<img height="1" width="1" style="display:none;" alt="LinkedIn" src="https://px.ads.linkedin.com/collect/?pid=1310905&amp;fmt=gif">

Discover

Explore CloudZero


Overview Icon
Overview

Discover the power of cloud cost intelligence.

Services Icon
Services

Give engineering a cloud cost coach.

Pricing Icon
Pricing

Learn more about CloudZero's pricing.

Demo Icon
Demo

Request a demo to see CloudZero in action.

About Icon
About

Learn more about CloudZero and who we are.

Connect With Us

Got questions? We have answers.


Questions Icon

Speak with our Cloud Cost Analysts and get the answers you need.

Get in touch arrow-right

Featured

How SeatGeek Decoded Its AWS Bill and Measured Cost Per Customer

Read customer story arrow-right
User Icon

By Role


Engineering

Enable engineering to make cost-aware development decisions.

Finance

Give finance the context they need to make informed decisions.

FinOps

Decentralize cloud cost and mature your FinOps program.

Use Case Icon

By Use Case


Provider Icon

By Provider


Amazon Web Services (AWS)

Measure, monitor, and optimize cloud spend on AWS.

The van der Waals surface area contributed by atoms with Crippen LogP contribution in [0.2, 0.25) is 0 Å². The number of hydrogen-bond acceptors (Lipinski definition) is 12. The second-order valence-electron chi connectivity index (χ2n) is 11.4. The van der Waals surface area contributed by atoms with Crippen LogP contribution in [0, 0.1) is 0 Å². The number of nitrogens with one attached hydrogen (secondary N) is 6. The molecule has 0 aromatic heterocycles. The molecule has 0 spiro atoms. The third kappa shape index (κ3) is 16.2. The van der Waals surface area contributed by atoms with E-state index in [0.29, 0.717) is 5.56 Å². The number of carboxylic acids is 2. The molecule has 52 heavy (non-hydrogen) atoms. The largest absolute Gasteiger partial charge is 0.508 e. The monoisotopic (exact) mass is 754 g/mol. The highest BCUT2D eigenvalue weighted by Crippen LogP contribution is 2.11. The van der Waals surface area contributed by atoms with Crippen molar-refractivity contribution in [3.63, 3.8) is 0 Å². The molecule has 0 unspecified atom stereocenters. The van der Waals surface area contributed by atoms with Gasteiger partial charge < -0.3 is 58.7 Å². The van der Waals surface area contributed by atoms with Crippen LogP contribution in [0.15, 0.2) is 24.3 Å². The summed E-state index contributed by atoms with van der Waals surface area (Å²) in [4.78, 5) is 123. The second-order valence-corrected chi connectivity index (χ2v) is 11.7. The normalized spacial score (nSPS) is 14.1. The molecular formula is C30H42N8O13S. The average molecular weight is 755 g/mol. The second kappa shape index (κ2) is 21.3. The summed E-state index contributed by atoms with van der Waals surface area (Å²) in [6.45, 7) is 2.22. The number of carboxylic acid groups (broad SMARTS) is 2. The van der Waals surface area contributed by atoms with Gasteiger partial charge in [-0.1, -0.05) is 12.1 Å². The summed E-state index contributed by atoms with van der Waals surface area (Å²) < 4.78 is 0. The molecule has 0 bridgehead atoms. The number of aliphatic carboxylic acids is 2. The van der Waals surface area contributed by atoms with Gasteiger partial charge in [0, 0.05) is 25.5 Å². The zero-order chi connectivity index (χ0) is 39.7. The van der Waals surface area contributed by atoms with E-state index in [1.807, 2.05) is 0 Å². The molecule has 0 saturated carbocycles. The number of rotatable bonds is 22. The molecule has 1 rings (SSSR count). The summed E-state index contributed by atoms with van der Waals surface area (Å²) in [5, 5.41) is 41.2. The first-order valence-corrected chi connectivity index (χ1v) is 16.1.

Snowflake

Combine cloud cost intelligence from AWS and Snowflake.

Resources Icon

Learn


Blog

Discover the best cloud cost optimization content in the industry.

Content Library

Browse helpful webinars, ebooks, and other useful resources.

Case Studies

Learn how we’ve helped happy customers like SeatGeek, Drift, Remitly, and more.

Featured

5 Tactical Ways To Align Engineering And Finance On Cloud Spend

Read blog post arrow-right

Understanding The SaaS Revenue Model: How Does It Work?

Considering the SaaS revenue model for your business? Here’s what you need to know.

Is your current cloud cost tool giving you the cost intelligence you need?  Most tools are manual, clunky, and inexact. Discover how CloudZero takes a new  approach to organizing your cloud spend.Click here to learn more.

Most people still remember the days when software applications were distributed mostly through CD-ROMs and floppy disks. While some companies still maintain CD distribution methods, it’s safe to say that the SaaS distribution model has taken over.

SaaS (Software-as-a-Service) is a software delivery model where users pay recurring fees at regular intervals to access cloud-based software applications. In the SaaS model, the software provider typically hosts the application and all of its data in the cloud.